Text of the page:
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unity plus nilpotent is unit

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If $x$ is a nilpotent element of a ring with unity 1 (which may be 0), then the sum $1\!+\!x$ is a unit of the ring.

If $x=0$, then $1\!+\!x=1$, which is a unit.  Thus, we may assume that $x \neq 0$.

Since $x$ is nilpotent, there is a positive integer $n$ such that $x^n=0$. We multiply $1\!+\!x$ by another ring element:
&=& \sum_{j=0}^{n-1}(-1)^jx^j\!+\!\sum_{k=0}^{n-1}(-1)^kx^{k+1}\\
&=& \sum_{j=0}^{n-1}(-1)^jx^j\!-\!\sum_{k=1}^n(-1)^kx^k\\
&=& 1\!+\!\sum_{j=1}^{n-1}(-1)^jx^j\!-\!\sum_{k=1}^{n-1}(-1)^kx^k\!-\!(-1)^nx^n\\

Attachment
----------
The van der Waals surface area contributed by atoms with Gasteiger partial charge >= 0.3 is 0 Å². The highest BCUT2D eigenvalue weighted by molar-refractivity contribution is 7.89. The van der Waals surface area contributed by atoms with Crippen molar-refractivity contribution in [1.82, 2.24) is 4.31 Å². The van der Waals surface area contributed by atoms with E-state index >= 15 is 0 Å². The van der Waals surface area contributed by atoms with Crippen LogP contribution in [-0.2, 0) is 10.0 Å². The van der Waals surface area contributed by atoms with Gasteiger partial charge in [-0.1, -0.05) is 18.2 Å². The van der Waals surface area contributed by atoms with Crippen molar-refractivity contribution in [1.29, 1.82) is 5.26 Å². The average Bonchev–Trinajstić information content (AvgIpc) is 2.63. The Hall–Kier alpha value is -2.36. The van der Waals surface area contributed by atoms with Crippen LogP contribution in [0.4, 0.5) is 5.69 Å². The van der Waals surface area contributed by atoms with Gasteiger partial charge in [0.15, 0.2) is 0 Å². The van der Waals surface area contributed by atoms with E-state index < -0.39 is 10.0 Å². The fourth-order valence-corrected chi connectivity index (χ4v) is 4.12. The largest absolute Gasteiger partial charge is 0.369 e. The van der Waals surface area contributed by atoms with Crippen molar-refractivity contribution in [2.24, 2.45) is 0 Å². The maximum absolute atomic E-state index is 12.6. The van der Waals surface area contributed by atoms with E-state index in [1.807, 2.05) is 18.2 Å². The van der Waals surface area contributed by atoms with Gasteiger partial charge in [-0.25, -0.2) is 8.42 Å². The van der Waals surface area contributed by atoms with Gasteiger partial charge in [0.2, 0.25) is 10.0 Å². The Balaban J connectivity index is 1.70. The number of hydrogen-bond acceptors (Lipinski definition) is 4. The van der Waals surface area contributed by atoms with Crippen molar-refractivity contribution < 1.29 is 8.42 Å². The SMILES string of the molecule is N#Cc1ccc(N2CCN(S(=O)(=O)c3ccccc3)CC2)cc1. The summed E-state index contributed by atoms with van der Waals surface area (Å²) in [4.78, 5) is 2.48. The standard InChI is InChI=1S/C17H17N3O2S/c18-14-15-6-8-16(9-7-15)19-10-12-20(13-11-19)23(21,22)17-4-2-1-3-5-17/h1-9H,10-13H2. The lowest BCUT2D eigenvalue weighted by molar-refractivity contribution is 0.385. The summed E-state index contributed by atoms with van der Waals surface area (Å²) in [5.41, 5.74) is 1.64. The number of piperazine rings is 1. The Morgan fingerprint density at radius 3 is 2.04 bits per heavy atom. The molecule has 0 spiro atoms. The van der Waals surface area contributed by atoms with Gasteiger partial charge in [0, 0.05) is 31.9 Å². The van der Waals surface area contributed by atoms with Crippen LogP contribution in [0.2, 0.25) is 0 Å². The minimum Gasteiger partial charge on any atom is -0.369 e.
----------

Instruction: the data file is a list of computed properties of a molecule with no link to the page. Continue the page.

&=& 1\!+\!0\!+\!0\\
&=& 1

(Note that the summations include the term\, $(-1)^0x^0$, which is why $x=0$ is excluded from this case.)

The reversed multiplication gives the same result. Therefore, $1\!+\!x$ has a multiplicative inverse and thus is a unit.

Note that there is a \PMlinkescapetext{similarity between} this proof and geometric series:  The goal was to produce a multiplicative inverse of $1\!+\!x$, and geometric series yields that

$$\displaystyle \frac{1}{1\!+\!x}=\sum_{n=0}^{\infty} (-1)^nx^n,$$

provided that the summation \PMlinkname{converges}{AbsoluteConvergence}.  Since $x$ is nilpotent, the summation has a finite number of nonzero terms and thus \PMlinkescapetext{converges}.